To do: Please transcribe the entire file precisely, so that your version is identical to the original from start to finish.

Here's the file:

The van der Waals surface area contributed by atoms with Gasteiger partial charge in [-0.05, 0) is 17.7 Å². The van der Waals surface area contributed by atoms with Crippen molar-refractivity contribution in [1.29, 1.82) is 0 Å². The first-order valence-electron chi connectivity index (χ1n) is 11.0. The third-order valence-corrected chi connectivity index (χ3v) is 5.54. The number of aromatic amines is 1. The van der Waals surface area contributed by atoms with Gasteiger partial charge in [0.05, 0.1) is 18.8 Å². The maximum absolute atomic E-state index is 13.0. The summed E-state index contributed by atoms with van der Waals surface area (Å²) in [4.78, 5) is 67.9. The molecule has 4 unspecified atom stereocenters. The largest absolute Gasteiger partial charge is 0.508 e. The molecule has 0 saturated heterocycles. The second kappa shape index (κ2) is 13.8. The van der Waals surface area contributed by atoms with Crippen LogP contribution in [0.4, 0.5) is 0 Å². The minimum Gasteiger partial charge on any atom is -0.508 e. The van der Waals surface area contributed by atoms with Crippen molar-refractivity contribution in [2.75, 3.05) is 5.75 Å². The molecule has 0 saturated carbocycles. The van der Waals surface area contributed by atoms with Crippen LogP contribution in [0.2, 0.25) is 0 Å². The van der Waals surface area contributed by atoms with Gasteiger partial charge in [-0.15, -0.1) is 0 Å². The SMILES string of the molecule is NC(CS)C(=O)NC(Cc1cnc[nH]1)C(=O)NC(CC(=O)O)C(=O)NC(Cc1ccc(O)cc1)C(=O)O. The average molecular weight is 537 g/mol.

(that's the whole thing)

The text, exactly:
The van der Waals surface area contributed by atoms with Gasteiger partial charge in [-0.05, 0) is 17.7 Å². The van der Waals surface area contributed by atoms with Crippen molar-refractivity contribution in [1.29, 1.82) is 0 Å². The first-order valence-electron chi connectivity index (χ1n) is 11.0. The third-order valence-corrected chi connectivity index (χ3v) is 5.54. The number of aromatic amines is 1. The van der Waals surface area contributed by atoms with Gasteiger partial charge in [0.05, 0.1) is 18.8 Å². The maximum absolute atomic E-state index is 13.0. The summed E-state index contributed by atoms with van der Waals surface area (Å²) in [4.78, 5) is 67.9. The molecule has 4 unspecified atom stereocenters. The largest absolute Gasteiger partial charge is 0.508 e. The molecule has 0 saturated heterocycles. The second kappa shape index (κ2) is 13.8. The van der Waals surface area contributed by atoms with Crippen LogP contribution in [0.4, 0.5) is 0 Å². The minimum Gasteiger partial charge on any atom is -0.508 e. The van der Waals surface area contributed by atoms with Crippen molar-refractivity contribution in [2.75, 3.05) is 5.75 Å². The molecule has 0 saturated carbocycles. The van der Waals surface area contributed by atoms with Crippen LogP contribution in [0.2, 0.25) is 0 Å². The van der Waals surface area contributed by atoms with Gasteiger partial charge in [-0.15, -0.1) is 0 Å². The SMILES string of the molecule is NC(CS)C(=O)NC(Cc1cnc[nH]1)C(=O)NC(CC(=O)O)C(=O)NC(Cc1ccc(O)cc1)C(=O)O. The average molecular weight is 537 g/mol.